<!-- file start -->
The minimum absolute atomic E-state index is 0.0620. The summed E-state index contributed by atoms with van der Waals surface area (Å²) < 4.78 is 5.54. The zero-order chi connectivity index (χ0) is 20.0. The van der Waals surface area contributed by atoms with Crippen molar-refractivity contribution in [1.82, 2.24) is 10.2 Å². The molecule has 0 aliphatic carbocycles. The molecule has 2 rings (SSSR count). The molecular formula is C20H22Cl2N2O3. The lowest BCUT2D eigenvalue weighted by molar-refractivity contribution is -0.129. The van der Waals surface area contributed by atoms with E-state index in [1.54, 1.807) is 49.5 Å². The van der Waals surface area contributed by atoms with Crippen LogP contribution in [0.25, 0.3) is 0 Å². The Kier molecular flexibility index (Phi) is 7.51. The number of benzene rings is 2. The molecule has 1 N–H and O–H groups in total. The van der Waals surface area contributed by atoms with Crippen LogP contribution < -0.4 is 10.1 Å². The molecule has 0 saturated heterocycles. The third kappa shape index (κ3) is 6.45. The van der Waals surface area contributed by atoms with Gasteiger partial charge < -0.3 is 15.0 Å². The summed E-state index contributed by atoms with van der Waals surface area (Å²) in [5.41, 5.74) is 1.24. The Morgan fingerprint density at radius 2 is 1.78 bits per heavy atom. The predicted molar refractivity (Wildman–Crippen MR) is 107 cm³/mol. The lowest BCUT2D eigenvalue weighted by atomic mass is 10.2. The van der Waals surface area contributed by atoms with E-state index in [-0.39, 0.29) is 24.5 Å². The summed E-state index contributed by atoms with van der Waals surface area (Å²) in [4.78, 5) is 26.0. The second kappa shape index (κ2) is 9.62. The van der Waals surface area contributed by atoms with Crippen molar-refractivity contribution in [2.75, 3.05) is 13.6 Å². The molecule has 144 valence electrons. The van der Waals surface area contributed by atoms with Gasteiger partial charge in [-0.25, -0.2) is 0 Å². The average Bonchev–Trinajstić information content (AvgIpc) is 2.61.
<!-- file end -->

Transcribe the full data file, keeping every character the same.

The minimum absolute atomic E-state index is 0.0620. The summed E-state index contributed by atoms with van der Waals surface area (Å²) < 4.78 is 5.54. The zero-order chi connectivity index (χ0) is 20.0. The van der Waals surface area contributed by atoms with Crippen molar-refractivity contribution in [1.82, 2.24) is 10.2 Å². The molecule has 0 aliphatic carbocycles. The molecule has 2 rings (SSSR count). The molecular formula is C20H22Cl2N2O3. The lowest BCUT2D eigenvalue weighted by molar-refractivity contribution is -0.129. The van der Waals surface area contributed by atoms with E-state index in [1.54, 1.807) is 49.5 Å². The van der Waals surface area contributed by atoms with Crippen LogP contribution in [0.25, 0.3) is 0 Å². The Kier molecular flexibility index (Phi) is 7.51. The number of benzene rings is 2. The molecule has 1 N–H and O–H groups in total. The van der Waals surface area contributed by atoms with Crippen LogP contribution < -0.4 is 10.1 Å². The molecule has 0 saturated heterocycles. The third kappa shape index (κ3) is 6.45. The van der Waals surface area contributed by atoms with Gasteiger partial charge < -0.3 is 15.0 Å². The summed E-state index contributed by atoms with van der Waals surface area (Å²) in [5.41, 5.74) is 1.24. The Morgan fingerprint density at radius 2 is 1.78 bits per heavy atom. The predicted molar refractivity (Wildman–Crippen MR) is 107 cm³/mol. The lowest BCUT2D eigenvalue weighted by atomic mass is 10.2. The van der Waals surface area contributed by atoms with E-state index in [-0.39, 0.29) is 24.5 Å². The summed E-state index contributed by atoms with van der Waals surface area (Å²) in [4.78, 5) is 26.0. The second kappa shape index (κ2) is 9.62. The van der Waals surface area contributed by atoms with Crippen molar-refractivity contribution in [2.75, 3.05) is 13.6 Å². The molecule has 144 valence electrons. The van der Waals surface area contributed by atoms with Gasteiger partial charge in [-0.25, -0.2) is 0 Å². The average Bonchev–Trinajstić information content (AvgIpc) is 2.61.